Tribunal Upholds Exemption for Legal Advice in FOIA Case, Stresses Public Interest Test Importance

Citation: [2024] UKFTT 61 (GRC)
Judgment on

Introduction

In the First-tier Tribunal case of Jewish Medical Association (UK) v The Information Commissioner & Anor [2024] UKFTT 61 (GRC), the tribunal analyzed legal principles surrounding the Freedom of Information Act 2000 (FOIA), particularly exemptions based on Legal Professional Privilege (LPP), and the public interest test applied in the context of section 42(1) FOIA. This article critically examines the decision, highlighting how tribunal members applied existing legal principles to determine whether the withheld legal advice should be disclosed.

Key Facts

The Jewish Medical Association (UK) (Appellant) sought disclosure of legal advice received by the General Medical Council (GMC) concerning definitions to use when responding to complaints of antisemitism by UK registered doctors. The GMC refused disclosure, invoking section 42 FOIA, which protects information subject to LPP. The Appellant contended that the Information Commissioner’s decision to uphold GMC’s application of section 42 FOIA was incorrect and lacked adequate reasoning in the public interest test. The crux of the dispute centered on whether the public interest in disclosing the advice outweighed the interest in maintaining the exemption.

The tribunal’s decision rested on several established legal principles:

  1. Legal Professional Privilege (LPP): Identified in R v Derby Magistrates Court, ex p B [1996] AC 487, the court underscored the necessity for clients to consult lawyers in confidence, creating a foundational principle for LPP. It shapes the understanding that LPP is more than an evidentiary rule; it is essential to the administration of justice.

  2. Section 42 FOIA - Exemption for LPP: This section exempts information from disclosure if LPP could be claimed in legal proceedings. The tribunal confirmed the Information Commissioner’s finding that the exemption applied because the withheld information was a confidential communication for legal advice purposes.

  3. Public Interest Test: Section 42 FOIA is a qualified exemption, meaning that even if LPP applies, there needs to be a balancing of the public interest in disclosure against the interest in maintaining the exemption. The seminal guidance in DBERR v O’Brien v IC [2009] EWHC 164 QB and Corderoy and Ahmed v Information Commissioner and Cabinet Office [2017] UKUT 495 (AAC) requires the authority to demonstrate that the weight of maintaining the exemption prevails over the public interest in disclosure.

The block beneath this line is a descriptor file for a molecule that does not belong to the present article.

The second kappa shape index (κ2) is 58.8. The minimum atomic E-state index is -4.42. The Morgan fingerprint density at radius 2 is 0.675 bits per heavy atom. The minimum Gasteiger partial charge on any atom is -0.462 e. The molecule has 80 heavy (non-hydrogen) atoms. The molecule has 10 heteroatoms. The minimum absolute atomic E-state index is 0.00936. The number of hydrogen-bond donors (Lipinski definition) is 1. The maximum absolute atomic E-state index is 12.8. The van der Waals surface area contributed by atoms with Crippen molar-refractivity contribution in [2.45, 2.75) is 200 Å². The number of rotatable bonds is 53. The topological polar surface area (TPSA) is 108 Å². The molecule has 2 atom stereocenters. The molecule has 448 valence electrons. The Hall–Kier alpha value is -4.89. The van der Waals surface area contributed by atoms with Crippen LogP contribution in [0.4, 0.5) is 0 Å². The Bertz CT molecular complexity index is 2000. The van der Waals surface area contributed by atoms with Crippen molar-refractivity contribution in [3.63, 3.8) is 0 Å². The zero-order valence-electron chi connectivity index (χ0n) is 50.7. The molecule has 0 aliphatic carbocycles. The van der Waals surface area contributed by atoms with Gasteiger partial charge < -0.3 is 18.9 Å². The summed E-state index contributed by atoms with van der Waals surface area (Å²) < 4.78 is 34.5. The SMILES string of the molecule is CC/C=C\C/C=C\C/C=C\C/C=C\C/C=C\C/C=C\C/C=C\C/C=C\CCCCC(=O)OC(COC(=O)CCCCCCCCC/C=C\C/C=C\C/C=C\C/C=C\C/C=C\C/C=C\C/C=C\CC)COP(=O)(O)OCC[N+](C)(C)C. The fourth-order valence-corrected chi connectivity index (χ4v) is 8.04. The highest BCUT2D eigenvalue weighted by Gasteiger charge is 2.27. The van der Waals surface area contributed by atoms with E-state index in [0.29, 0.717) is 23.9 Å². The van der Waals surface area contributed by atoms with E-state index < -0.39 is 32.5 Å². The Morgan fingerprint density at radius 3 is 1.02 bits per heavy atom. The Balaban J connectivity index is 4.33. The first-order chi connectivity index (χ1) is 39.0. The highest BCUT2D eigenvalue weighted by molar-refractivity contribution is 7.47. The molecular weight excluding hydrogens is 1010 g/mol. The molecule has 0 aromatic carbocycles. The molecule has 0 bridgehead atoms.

4. Relativity of Public Impact: The tribunal disputed the notion that the number of individuals affected by disclosure reduces the public interest in the information, arguing that high public interest exists where fundamental rights are concerned, even for a few.

  5. Disclosure of Live Issues: The tribunal stated that advice on ongoing matters carries additional weight against disclosure to avoid prejudicing the ability of a public authority to defend its legal position.

  6. Transparency and Accountability: There is an overarching public interest in understanding how public authorities make decisions, particularly concerning controversial issues. This principle was considered against the built-in public interest of protecting LPP.

  7. Case Precedents: The tribunal aligned its reasoning with precedents on the application of the public interest test, such as Montague v Information Commissioner and the Department for International Trade [2022] UKUT 104 (AAC), which emphasized assessment of the public interest balance at the initial response date.

Outcomes

After carefully considering both sides of the public interest test, the tribunal held that the Commissioner was correct in deciding that the public interest in maintaining the exemption outweighed that of disclosure. It dismissed the appeal, underpinning its decision on the substantial in-built public interest against the disclosure of information covered by LPP and the sufficiency of public debate on the issue without the need for the legal advice’s content.

Conclusion

The case effectively illustrates the robust nature of LPP as an exemption under FOIA and the weight it carries in the public interest balancing exercise. The tribunal affirmed that the public interest in maintaining LPP’s safeguarding of confidential legal advice generally prevails over disclosure, unless particularly compelling counterarguments are presented. This decision provides legal professionals with a clear understanding of the significance attributed to LPP and the parameters for the public interest test under FOIA.

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